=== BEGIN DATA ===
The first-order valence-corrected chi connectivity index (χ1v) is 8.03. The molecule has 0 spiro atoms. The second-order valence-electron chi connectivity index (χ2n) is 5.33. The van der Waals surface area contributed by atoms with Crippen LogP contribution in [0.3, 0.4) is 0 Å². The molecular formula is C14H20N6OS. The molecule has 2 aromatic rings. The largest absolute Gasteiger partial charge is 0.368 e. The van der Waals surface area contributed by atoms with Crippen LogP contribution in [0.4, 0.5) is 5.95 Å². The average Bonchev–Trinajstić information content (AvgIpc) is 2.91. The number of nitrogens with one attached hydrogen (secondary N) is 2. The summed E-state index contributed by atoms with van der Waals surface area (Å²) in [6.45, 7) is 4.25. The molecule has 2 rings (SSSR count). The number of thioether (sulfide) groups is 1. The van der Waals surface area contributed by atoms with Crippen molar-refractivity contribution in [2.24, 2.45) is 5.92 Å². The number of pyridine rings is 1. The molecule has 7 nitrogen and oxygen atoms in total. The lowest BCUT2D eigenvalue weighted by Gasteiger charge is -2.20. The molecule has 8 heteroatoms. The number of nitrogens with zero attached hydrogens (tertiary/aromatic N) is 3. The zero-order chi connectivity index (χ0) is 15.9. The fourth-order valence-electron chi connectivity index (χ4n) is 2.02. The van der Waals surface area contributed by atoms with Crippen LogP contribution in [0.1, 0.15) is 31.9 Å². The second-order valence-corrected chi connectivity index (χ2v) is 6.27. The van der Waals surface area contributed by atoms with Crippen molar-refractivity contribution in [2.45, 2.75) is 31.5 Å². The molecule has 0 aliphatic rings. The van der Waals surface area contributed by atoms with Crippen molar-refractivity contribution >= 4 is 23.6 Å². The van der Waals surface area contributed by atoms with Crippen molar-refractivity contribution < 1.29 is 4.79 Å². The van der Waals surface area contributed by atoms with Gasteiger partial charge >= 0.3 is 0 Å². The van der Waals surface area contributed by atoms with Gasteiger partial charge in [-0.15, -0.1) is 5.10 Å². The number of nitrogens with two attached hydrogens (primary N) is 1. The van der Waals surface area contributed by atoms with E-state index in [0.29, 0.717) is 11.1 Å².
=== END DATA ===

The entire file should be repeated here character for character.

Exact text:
The first-order valence-corrected chi connectivity index (χ1v) is 8.03. The molecule has 0 spiro atoms. The second-order valence-electron chi connectivity index (χ2n) is 5.33. The van der Waals surface area contributed by atoms with Crippen LogP contribution in [0.3, 0.4) is 0 Å². The molecular formula is C14H20N6OS. The molecule has 2 aromatic rings. The largest absolute Gasteiger partial charge is 0.368 e. The van der Waals surface area contributed by atoms with Crippen LogP contribution in [0.4, 0.5) is 5.95 Å². The average Bonchev–Trinajstić information content (AvgIpc) is 2.91. The number of nitrogens with one attached hydrogen (secondary N) is 2. The summed E-state index contributed by atoms with van der Waals surface area (Å²) in [6.45, 7) is 4.25. The molecule has 2 rings (SSSR count). The number of thioether (sulfide) groups is 1. The van der Waals surface area contributed by atoms with Crippen molar-refractivity contribution in [2.24, 2.45) is 5.92 Å². The number of pyridine rings is 1. The molecule has 7 nitrogen and oxygen atoms in total. The lowest BCUT2D eigenvalue weighted by Gasteiger charge is -2.20. The molecule has 8 heteroatoms. The number of nitrogens with zero attached hydrogens (tertiary/aromatic N) is 3. The zero-order chi connectivity index (χ0) is 15.9. The fourth-order valence-electron chi connectivity index (χ4n) is 2.02. The van der Waals surface area contributed by atoms with Crippen LogP contribution in [0.1, 0.15) is 31.9 Å². The second-order valence-corrected chi connectivity index (χ2v) is 6.27. The van der Waals surface area contributed by atoms with Crippen molar-refractivity contribution in [2.45, 2.75) is 31.5 Å². The molecule has 0 aliphatic rings. The van der Waals surface area contributed by atoms with Crippen molar-refractivity contribution >= 4 is 23.6 Å². The van der Waals surface area contributed by atoms with Crippen molar-refractivity contribution < 1.29 is 4.79 Å². The van der Waals surface area contributed by atoms with Gasteiger partial charge >= 0.3 is 0 Å². The van der Waals surface area contributed by atoms with Gasteiger partial charge in [-0.15, -0.1) is 5.10 Å². The number of nitrogens with two attached hydrogens (primary N) is 1. The van der Waals surface area contributed by atoms with E-state index in [0.29, 0.717) is 11.1 Å².